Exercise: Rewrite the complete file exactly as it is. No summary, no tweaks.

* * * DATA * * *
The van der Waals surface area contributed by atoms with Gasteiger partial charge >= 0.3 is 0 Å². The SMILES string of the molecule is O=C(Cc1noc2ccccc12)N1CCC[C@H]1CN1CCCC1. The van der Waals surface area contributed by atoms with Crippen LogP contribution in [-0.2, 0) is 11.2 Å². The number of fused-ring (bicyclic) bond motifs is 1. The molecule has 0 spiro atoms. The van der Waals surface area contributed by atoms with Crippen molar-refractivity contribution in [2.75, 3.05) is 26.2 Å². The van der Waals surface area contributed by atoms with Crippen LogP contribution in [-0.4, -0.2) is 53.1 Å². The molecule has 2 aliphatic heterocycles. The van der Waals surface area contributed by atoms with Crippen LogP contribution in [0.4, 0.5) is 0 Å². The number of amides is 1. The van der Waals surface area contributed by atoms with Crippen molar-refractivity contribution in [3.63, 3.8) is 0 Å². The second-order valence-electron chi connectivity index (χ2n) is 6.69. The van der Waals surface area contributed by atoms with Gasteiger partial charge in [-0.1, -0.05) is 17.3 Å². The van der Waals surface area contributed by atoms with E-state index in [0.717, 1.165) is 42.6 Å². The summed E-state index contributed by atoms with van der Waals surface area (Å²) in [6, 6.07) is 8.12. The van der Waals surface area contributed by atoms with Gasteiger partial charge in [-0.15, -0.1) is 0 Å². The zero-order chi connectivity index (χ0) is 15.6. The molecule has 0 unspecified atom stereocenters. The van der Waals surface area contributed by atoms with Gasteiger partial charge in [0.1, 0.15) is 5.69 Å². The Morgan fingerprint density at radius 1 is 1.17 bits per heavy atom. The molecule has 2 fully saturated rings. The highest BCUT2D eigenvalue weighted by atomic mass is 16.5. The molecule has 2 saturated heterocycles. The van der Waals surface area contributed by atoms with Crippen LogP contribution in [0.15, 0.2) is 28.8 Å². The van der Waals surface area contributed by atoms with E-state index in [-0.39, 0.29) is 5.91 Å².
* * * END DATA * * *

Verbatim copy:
The van der Waals surface area contributed by atoms with Gasteiger partial charge >= 0.3 is 0 Å². The SMILES string of the molecule is O=C(Cc1noc2ccccc12)N1CCC[C@H]1CN1CCCC1. The van der Waals surface area contributed by atoms with Crippen LogP contribution in [-0.2, 0) is 11.2 Å². The number of fused-ring (bicyclic) bond motifs is 1. The molecule has 0 spiro atoms. The van der Waals surface area contributed by atoms with Crippen molar-refractivity contribution in [2.75, 3.05) is 26.2 Å². The van der Waals surface area contributed by atoms with Crippen LogP contribution in [-0.4, -0.2) is 53.1 Å². The molecule has 2 aliphatic heterocycles. The van der Waals surface area contributed by atoms with Crippen LogP contribution in [0.4, 0.5) is 0 Å². The number of amides is 1. The van der Waals surface area contributed by atoms with Crippen molar-refractivity contribution in [3.63, 3.8) is 0 Å². The second-order valence-electron chi connectivity index (χ2n) is 6.69. The van der Waals surface area contributed by atoms with Gasteiger partial charge in [-0.1, -0.05) is 17.3 Å². The van der Waals surface area contributed by atoms with E-state index in [0.717, 1.165) is 42.6 Å². The summed E-state index contributed by atoms with van der Waals surface area (Å²) in [6, 6.07) is 8.12. The van der Waals surface area contributed by atoms with Gasteiger partial charge in [-0.15, -0.1) is 0 Å². The zero-order chi connectivity index (χ0) is 15.6. The molecule has 0 unspecified atom stereocenters. The van der Waals surface area contributed by atoms with Gasteiger partial charge in [0.1, 0.15) is 5.69 Å². The Morgan fingerprint density at radius 1 is 1.17 bits per heavy atom. The molecule has 2 fully saturated rings. The highest BCUT2D eigenvalue weighted by atomic mass is 16.5. The molecule has 2 saturated heterocycles. The van der Waals surface area contributed by atoms with Crippen LogP contribution in [0.15, 0.2) is 28.8 Å². The van der Waals surface area contributed by atoms with E-state index in [-0.39, 0.29) is 5.91 Å².